SM: From a perspective outside of publishing, over the past five years I’ve maybe noticed that the popular lyric/braided essay form is moving aside to make room for forms like the long poem and types of short “auto-fiction.” I’ve also loved seeing many very small books of prose in print. Do you think you’ve observed shifts like this that pertain to new crossings in literary modes? Do you think “length” is attached differently to genre today? 

CP: I guess the great thing about working in small press publishing is that you can basically do whatever you want. Things are always changing and there aren’t really any rules. I’ve loved many smaller hybrid works that have been published in the past few years. I think of Rivka Galchen’s Little Labors, Suzanne Buffam’s A Pillow Book, Mary-Kim Arnold’s Litany for the Long Moment, or Sabrina Orah Mark’s Wild Milk as beautiful examples. I can’t speak for all small or indie presses but will say that at Rescue Press, since the very beginning, we’ve been interested in uncommon lengths, shapes, genres, designs, and approaches to what a book can look like or enact in the world. We’ve published a little bit of everything: mini short story collections, performance props, memoir-in-lines, multi-genre meditations, wild poetries, hybrid messes, travelogues, novellas, and the simply uncategorizable. 

SM: We’ve heard tell that you’re working on another collection. Do you feel interested in talking a bit about that new project, its process, and about what it’s been like to work on a new book after publishing both essays, poems, and a hundred books by other authors?

CP: I have notes, a desire for some new propulsion, but nothing in writing yet. Between the CSU Poetry Center and Rescue Press I’ve spent the last year, in collaboration with the other editors and staff at both places, working on forthcoming books by Gabriel Blackwell, Vanessa Jimenez Gabb, Dot Devota, Tobias Wray, Julie Marie Wade + Brenda Miller, Valerie Hsiung, and Shane McCrae. Some beautiful writing to look forward to!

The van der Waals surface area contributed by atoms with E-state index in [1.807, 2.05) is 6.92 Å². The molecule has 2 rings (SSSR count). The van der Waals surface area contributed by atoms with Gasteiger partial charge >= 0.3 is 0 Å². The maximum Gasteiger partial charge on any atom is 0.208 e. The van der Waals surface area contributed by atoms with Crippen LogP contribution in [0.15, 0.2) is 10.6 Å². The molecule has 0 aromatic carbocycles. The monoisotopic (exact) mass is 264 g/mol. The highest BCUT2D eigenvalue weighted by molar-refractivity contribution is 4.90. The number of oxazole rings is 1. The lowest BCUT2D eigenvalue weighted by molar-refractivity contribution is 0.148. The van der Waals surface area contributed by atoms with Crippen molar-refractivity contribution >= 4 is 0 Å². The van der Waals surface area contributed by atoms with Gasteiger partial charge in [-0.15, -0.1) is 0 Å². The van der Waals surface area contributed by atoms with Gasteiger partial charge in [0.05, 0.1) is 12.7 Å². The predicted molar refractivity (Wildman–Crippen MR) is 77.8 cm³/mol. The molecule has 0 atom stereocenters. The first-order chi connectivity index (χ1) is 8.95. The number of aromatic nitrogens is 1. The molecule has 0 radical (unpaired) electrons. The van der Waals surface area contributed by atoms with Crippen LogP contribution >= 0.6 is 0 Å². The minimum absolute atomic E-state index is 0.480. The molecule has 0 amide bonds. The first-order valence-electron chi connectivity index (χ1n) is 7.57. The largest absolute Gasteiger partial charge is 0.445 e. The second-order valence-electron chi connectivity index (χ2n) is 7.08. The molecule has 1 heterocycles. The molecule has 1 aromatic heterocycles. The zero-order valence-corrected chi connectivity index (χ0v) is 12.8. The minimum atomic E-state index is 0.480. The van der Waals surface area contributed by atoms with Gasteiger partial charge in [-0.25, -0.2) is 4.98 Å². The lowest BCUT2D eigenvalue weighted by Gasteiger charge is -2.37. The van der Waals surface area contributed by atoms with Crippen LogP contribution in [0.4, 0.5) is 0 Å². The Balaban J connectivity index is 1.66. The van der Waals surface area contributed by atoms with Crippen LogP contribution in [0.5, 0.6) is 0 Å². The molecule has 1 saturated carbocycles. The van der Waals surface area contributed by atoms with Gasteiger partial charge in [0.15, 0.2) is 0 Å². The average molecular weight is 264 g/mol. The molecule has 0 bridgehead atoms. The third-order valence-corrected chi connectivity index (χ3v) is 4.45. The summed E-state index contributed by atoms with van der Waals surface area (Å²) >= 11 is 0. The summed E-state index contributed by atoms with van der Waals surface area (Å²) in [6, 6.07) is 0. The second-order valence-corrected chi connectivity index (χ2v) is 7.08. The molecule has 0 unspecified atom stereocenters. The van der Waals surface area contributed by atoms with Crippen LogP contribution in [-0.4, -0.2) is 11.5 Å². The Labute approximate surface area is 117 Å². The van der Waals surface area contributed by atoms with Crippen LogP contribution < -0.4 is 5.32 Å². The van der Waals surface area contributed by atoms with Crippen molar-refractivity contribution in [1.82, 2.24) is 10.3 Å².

Caryl Pagel is the author of Out of Nowhere Into Nothing (FC2, fall 2020), Twice Told (University of Akron Press), and Experiments I Should Like Tried At My Own Death (Factory Hollow). She teaches in the NEOMFA program, directs the Cleveland State University Poetry Center, and is a publisher and editor at Rescue Press.

Sarah Minor is an interdisciplinary artist and the author of Slim Confessions: The Universe as a Spider or Spit (Noemi Press 2021) and Bright Archive (Rescue Press 2020), winner of the 2020 Big Other Award in Nonfiction. She serves as Assistant Professor of Creative Writing at the Cleveland Institute of Art and Video Editor at TriQuarterly Review.